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I have always thought, perhaps wrongly, that it was mutual intelligibility that was the deciding factor as to whether a 方言 would be considered a dialect or it's own separate language.

Wikipedia's entry Dialect: Political Factors says:

An opposite example is the case of Chinese, whose variations such as Mandarin and Cantonese are often called dialects and not languages, despite their mutual unintelligibility.

I'm not interested in politics, though; linguistically speaking when can a 方言 be considered a language and not a dialect?

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    Mutual Intelligibility is pretty much the only criterion. Literally the only thing stopping Mandarin and Cantonese from being called separate languages/topolects are political considerations. – Ringil Feb 19 '16 at 12:33
  • Is there a list of mutual unintelligible 方言? – Mou某 Feb 19 '16 at 13:11
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    Defining the difference between language and dialect has been a very very long dispute among linguists since... like... forever. If you are not a linguist (which seems the case), just don't bother about it. There's no consensus and it won't lead you anywhere. – Enrico Brasil Feb 19 '16 at 18:12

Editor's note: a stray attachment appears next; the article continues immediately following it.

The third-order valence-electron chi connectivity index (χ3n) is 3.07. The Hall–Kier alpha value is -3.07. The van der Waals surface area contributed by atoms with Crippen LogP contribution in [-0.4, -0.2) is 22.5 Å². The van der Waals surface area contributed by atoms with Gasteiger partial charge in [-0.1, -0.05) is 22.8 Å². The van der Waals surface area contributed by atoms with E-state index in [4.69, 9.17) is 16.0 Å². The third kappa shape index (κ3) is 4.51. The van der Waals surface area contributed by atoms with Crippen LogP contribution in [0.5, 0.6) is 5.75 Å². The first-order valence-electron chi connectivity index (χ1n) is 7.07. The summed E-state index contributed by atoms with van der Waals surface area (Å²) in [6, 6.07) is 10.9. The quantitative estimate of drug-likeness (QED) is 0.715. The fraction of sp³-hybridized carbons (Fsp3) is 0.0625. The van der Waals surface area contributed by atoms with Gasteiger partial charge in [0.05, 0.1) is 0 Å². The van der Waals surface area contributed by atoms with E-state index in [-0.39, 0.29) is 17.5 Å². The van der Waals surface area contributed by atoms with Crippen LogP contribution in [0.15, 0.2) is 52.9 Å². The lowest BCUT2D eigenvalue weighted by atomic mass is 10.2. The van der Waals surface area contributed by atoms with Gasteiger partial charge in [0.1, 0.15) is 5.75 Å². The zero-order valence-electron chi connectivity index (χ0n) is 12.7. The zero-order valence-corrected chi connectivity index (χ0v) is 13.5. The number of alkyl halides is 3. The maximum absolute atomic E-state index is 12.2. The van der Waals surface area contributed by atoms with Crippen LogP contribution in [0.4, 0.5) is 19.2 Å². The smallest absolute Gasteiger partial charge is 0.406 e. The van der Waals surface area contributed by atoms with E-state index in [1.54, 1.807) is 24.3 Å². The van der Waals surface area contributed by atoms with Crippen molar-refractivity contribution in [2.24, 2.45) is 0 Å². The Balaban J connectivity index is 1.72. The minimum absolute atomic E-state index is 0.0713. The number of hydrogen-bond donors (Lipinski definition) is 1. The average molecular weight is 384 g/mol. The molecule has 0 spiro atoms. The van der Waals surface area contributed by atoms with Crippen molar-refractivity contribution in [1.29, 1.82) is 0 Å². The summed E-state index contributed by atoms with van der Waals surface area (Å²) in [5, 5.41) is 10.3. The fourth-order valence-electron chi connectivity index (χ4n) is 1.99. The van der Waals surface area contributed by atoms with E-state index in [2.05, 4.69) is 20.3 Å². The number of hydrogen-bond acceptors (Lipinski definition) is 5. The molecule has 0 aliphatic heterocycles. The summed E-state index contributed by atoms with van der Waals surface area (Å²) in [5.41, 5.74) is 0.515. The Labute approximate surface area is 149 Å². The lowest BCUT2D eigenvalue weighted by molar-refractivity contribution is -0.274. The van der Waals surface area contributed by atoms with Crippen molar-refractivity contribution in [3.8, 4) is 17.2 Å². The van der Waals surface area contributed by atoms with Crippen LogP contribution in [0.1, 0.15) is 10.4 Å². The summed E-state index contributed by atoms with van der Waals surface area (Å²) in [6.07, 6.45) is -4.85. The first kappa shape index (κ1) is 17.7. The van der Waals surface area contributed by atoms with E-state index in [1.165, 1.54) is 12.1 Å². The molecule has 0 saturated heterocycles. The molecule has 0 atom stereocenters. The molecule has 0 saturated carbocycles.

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    @wuerling swedish, norwegian and danish with the their respective variants together form a continuum of dialects of the a common language. The difference isn't larger than the German spoken in the southern Germany and in the northern Germany. – user58955 Feb 21 '16 at 17:54
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    "A language is a dialect with an army and navy." – Olle Linge May 4 '16 at 8:19
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I'm going to assume that the question you want to ask are how mutually intelligible various 方言 actually are. This 2009 study by Chaoju Tang and Vincent J. Van Heuven has some data on it.

Here's the excerpted table on how mutually intelligible various 方言 are:

Word Classification: Word Classifying Test

and

Word Understanding: Word Understanding Test

You can read more on the methodology in the paper itself.

For comparison's sake this 1989 John B. Jensen study found that Spanish and Portuguese are

50-60% mutually intelligible at least as measured on...passive listening to electronically re-produced voices